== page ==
Australian exports no longer only come out of the ground

August 12, 2018
Writer(s): Winona Horton , Brandon Boccola

The typical view of Australia’s export market is that of wool, wheat and meat. However, anyone paying attention to the figures knows that Australia’s rural export sector has been in decline since the 1970s. In 1963-64, wool alone made up 34.5% of Australian exports, and in 1969-70, agricultural products represented 42.4% of total exports. In the twenty-first century, however, it is a vastly different landscape, with agricultural exports only holding a 12% share in 2013-14.

The reasons behind this shift are numerous, with the movement towards minerals and iron ore beginning in the 1980s and the recent mining boom solidifying their position as one of Australia’s top earners on the export market. As well as that, who Australia exports to has drastically changed. As shown in Figure 1, as Australia has shifted from being Euro-centric to a more Asia-focused nation, so too has its export markets. The United Kingdom over a 50-year period went from Australia’s largest trading partner at 23.5% of total trade in 1963-64, to one of it’s smallest in 2013-14. Conversely, China has increased from 7.7% to 36.7% within the same period and other Asian nations (not including Japan) now represent 28.3% of trade. 83% of Australian exports are now to Asian countries.

Figure 1

However, perhaps most significant in the changing landscape of Australian exports is the shift towards services. This change within the Australian economy can be attributed in part to rising real incomes, with Australia experiencing over 25 years of continuous economic growth. As this growth has occurred, households have spent proportionately more income on services, such as education, as opposed to goods. On the macro level, the service sector accounts for 80% of jobs and over 75% of national output, and in 2015 global service exports were valued at US$4.8 trillion.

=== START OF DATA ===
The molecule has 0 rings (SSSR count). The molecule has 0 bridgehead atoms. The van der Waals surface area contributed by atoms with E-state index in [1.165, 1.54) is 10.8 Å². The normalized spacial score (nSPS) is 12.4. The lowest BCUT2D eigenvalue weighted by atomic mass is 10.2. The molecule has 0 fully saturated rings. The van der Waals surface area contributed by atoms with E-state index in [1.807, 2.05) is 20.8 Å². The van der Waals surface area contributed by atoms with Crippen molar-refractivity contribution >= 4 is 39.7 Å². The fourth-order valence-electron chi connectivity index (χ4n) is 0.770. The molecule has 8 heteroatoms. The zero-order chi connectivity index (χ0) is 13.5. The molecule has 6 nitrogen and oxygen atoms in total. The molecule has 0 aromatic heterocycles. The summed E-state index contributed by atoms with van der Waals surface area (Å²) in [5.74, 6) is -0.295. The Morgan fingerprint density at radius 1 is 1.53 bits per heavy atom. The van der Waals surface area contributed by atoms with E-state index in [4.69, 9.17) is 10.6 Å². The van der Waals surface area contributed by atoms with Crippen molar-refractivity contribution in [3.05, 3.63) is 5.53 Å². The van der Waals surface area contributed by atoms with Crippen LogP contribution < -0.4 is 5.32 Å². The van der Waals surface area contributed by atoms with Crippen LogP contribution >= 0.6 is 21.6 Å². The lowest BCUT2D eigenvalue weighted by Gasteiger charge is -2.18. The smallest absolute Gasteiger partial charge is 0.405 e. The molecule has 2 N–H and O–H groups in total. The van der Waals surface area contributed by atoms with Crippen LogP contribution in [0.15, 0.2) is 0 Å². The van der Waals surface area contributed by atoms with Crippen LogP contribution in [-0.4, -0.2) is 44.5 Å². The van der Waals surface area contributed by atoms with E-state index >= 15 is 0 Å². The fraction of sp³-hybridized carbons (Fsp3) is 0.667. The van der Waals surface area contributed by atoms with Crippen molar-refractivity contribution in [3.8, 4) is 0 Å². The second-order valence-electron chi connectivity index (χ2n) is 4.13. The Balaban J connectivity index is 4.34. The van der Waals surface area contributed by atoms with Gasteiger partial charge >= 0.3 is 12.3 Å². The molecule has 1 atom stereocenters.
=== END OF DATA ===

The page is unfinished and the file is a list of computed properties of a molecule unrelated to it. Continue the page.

Australia’s main service exports include professional services, work-related travel, tourism, financial services and education. In 2016 education exports were equal to an AUD$22 billion injection into the Australian economy, making them our largest service export and third largest export overall, behind iron ore and coal.

This growth in the services sector is no accident, with the government hoping that the decline of the mining boom will be offset in economic terms by a boom in services, particularly education, with the federal government looking to double onshore enrolments by 2025. It is a plan that so far appears to be working, with a record 685 000 international students enrolling in courses in 2017, representing a 15% increase on the previous year. This injection is not only causing growth for education but related sectors as well. International students are spending money in new ways, including domestic holidays and having their family and friends visit them while they’re here.

While this all seems fantastic, there are some distinct drawbacks to the current education boom. Specifically, the boom driving a two-speed economy, where most of the revenues flow to Melbourne and Sydney. This is because a small group of prestigious institutions, namely Monash University, The University of Melbourne and The University of Sydney, are drawing in the majority of these students, with ANU, UNSW and UQ also managing to hold their ground. Of the net increase in the higher education sector between 2010-15, these six universities alone accounted for 60%.

Therefore, it will be essential for the Australian government to correctly navigate this next transition in the Australian economy to ensure that some states are not left behind and that all Australians continue to enjoy the economic prosperity that has led to 25 years uninterrupted economic growth.

The CAINZ Digest is published by CAINZ, a student society affiliated with the Faculty of Business at the University of Melbourne. Opinions published are not necessarily those of the publishers, printers or editors. CAINZ and the University of Melbourne do not accept any responsibility for the accuracy of information contained in the publication.

Meet our authors:

Winona Horton

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Brandon Boccola

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